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I have a rather complex situation involving getting an external server outside a corporate network talking to a MSSQL server inside the corporate network. The purpose is to pull live database data into a cloud application for the client. I am working for the cloud application vendor. The cloud application is a "big data" analytics solution.

The client insists upon keeping their database within the walls of their own network, so moving the whole DB to the cloud is out.

The setup we have is:

Server 1) Ubuntu Virtual Server, sitting on AWS, running the cloud application. The cloud application is expecting to be told the IP address and port of a MSSQL server. We have root access to this.

Server 2) Ubuntu physical server, sitting inside the corporate network. We put this in to negotiate routing data to external cloud services. We have root access to this and can do what we like to it

Server 3) MSSQL database server, sitting inside the corporate network. This database server is used by a wide variety of client business applications so understandably the corporate IT department want us to leave this well alone. We do not have root access to this server. We have a read-only user account to connect to the database.

                         | (Corporate network)
(Cloud provider)         |
[Server 1] <=====(reverse SSH tunnel)===[Server 2]
                         |                  | (happily talking)
                         |              [Server 3 (DB)]

For various reasons, we cannot be given a public IP address for Server 2, nor can the corporate IT dept forward ports to Server 2. The only way we can actually speak to Server 2 from outside, which the Corporate IT dept found acceptable, is via reverse SSH tunnelling. We are allowed to create multiple reverse tunnels if we need.

The reverse tunnelling is working fine:

    Server 2)#   ssh -f -N -R 50022:localhost:22 reversessh@server_1.ip.address

And we can reach Server 2 from Server 1 with:

    Server 1)$   ssh my_user_on_server2@localhost -p 50022

Server 2 inside the network can see Server 3 and can happily connect to the MSSQL database server running on it. FWIW I'm been using unixodbc / FreeTDS to test talking to Server 3's MSSQL.

How could I get an MSSQL client on Server 1 talking to the database on Server 3?

What I've tried:

Bearing in mind we have full control over Server 2, I have tried to engineer port forwarding via UFW so packets hitting port 51433 on Server 2 get sent on to port 1433 Server 3. But even this doesn't seem to work (yes I've disabled then enabled UFW after adding the rules)

/etc/ufw/sysctl.conf

    net/ipv4/ip_forward=1

/etc/ufw/before.rules

    *nat
    :PREROUTING ACCEPT [0:0]
    -A PREROUTING -p tcp --dport 51433 -j DNAT --to-destination server_3.internal.ip.address:1433
    COMMIT

However, attempting to connect to the MSSQL database on Server 2 using localhost:51433 doesn't work.

My plan was then to set up another reverse SSH tunnel between Server 2 and Server 1:

    Server 2)#   ssh -f -N -R 1433:localhost:51433 reversessh@server_1.ip.address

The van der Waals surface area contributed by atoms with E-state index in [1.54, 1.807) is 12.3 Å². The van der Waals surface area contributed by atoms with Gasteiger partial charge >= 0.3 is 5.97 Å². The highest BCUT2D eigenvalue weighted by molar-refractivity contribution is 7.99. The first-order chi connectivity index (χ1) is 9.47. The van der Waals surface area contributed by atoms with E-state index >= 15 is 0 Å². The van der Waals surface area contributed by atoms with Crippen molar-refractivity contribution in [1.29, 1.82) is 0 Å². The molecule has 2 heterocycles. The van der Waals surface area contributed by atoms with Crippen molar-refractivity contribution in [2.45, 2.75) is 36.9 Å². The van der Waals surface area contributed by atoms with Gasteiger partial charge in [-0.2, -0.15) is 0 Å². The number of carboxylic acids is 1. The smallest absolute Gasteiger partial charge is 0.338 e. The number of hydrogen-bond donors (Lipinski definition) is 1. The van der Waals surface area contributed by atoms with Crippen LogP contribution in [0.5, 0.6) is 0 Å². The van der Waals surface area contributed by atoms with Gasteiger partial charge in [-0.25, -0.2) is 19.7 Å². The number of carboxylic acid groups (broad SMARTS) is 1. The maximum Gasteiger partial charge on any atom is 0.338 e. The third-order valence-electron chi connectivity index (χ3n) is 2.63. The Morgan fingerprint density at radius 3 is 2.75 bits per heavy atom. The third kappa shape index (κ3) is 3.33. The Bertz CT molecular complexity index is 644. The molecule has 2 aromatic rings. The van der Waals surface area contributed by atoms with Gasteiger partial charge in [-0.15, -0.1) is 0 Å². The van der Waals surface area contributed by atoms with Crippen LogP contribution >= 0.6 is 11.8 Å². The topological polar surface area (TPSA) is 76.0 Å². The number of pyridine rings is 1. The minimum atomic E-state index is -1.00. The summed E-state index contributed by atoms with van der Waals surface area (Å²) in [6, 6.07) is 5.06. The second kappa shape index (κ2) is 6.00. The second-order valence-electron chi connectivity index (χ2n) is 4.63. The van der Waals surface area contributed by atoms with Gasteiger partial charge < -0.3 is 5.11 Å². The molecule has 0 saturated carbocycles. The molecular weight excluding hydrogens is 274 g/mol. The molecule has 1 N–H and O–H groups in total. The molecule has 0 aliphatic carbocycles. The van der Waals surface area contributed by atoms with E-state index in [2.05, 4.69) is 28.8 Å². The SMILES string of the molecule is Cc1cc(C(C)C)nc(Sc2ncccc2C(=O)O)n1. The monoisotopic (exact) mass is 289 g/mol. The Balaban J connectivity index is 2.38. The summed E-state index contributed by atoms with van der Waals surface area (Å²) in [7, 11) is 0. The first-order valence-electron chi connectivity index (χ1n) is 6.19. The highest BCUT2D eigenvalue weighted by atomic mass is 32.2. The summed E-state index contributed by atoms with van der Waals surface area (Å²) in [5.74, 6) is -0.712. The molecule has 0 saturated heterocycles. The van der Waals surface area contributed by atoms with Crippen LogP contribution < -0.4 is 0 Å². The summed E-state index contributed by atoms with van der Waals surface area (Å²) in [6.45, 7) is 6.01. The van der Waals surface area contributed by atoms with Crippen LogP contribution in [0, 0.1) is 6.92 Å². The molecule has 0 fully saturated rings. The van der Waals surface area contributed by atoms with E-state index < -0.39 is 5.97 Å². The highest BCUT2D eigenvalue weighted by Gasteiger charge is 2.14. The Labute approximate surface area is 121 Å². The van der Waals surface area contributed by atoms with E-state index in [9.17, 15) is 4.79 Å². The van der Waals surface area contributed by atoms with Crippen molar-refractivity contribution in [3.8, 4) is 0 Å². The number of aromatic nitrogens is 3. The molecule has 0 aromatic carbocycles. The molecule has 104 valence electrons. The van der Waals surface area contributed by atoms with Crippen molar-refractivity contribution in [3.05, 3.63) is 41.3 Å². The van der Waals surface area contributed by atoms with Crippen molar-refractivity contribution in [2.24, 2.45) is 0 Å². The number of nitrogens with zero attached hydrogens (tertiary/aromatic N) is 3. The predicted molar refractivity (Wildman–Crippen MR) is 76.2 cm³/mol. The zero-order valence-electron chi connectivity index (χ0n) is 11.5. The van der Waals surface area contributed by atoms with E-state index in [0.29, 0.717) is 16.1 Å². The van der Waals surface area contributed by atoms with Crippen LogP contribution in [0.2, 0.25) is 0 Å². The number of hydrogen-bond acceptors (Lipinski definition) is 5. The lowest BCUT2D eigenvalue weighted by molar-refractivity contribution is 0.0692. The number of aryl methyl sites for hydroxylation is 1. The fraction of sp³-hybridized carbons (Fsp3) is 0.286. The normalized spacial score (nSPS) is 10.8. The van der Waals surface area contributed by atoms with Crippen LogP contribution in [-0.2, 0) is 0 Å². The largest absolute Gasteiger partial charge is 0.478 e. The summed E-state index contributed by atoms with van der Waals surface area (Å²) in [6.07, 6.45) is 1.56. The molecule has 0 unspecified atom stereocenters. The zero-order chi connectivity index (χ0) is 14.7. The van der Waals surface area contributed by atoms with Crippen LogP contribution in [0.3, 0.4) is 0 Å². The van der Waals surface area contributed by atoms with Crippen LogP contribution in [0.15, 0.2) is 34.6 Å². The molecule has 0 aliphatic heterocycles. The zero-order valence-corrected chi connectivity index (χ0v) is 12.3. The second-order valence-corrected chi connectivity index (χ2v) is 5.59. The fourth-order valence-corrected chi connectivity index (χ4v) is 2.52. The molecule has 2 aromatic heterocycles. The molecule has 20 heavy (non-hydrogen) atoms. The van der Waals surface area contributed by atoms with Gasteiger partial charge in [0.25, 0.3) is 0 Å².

And then point the MSSQL "client" (the cloud application) to localhost:1433 on Server 1.

So, bearing in mind we can only do Reverse SSH tunnelling to get traffic into our server on the inside...

How could I get an MSSQL client on Server 1 talking to the database on Server 3?

Is there another approach we could use, given the constraints of the corporate network?

Update

Working solution suggested by @dave_thompson_085:

    Server 2)#   ssh -f -N -R 51433:server3:1433 user@server1
  • I'm never too fond SSH tunnels as a "permanent" solution and would recommend instead of your creative approach simply have your client talk to their network administrator (maybe to set up a meeting where you attend as well) , explain their business requirements and get them to open up the required firewall ports (or set up a VPN or similar) rather than trying to circumvent the current network restrictions or alternatively have your client set up filtered replication to a second database and allow you acces to that. – HBruijn Aug 18 '16 at 15:59
  • If you can create arbitrary reverse tunnels (which ssh actualls calls forwardings) just do on server2 ssh -fNR 51433:server3:1433 user@server1 and have app on server1 connect to its localhost:51433. – dave_thompson_085 Aug 18 '16 at 16:03
  • @dave_thompson_085 that's an excellent suggestion! It works perfectly! Perhaps you'd like to submit it as an answer for me to accept? – michaeljtbrooks Aug 19 '16 at 8:16
  • @HBruijn agreed, it's not ideal. However the client laid off a lot of its IT staff a few years ago, including whoever was dealing with network admin. For any network / firewall jobs they have to hire him back in as a consultant. This requires budget approval separate to what's been approved for our SaaS, and I'm told this will take weeks. – michaeljtbrooks Aug 19 '16 at 8:16
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    An update to this... the reverse SSH tunnel has been operating stably for the last two years without significant downtime. – michaeljtbrooks Aug 27 '18 at 11:45

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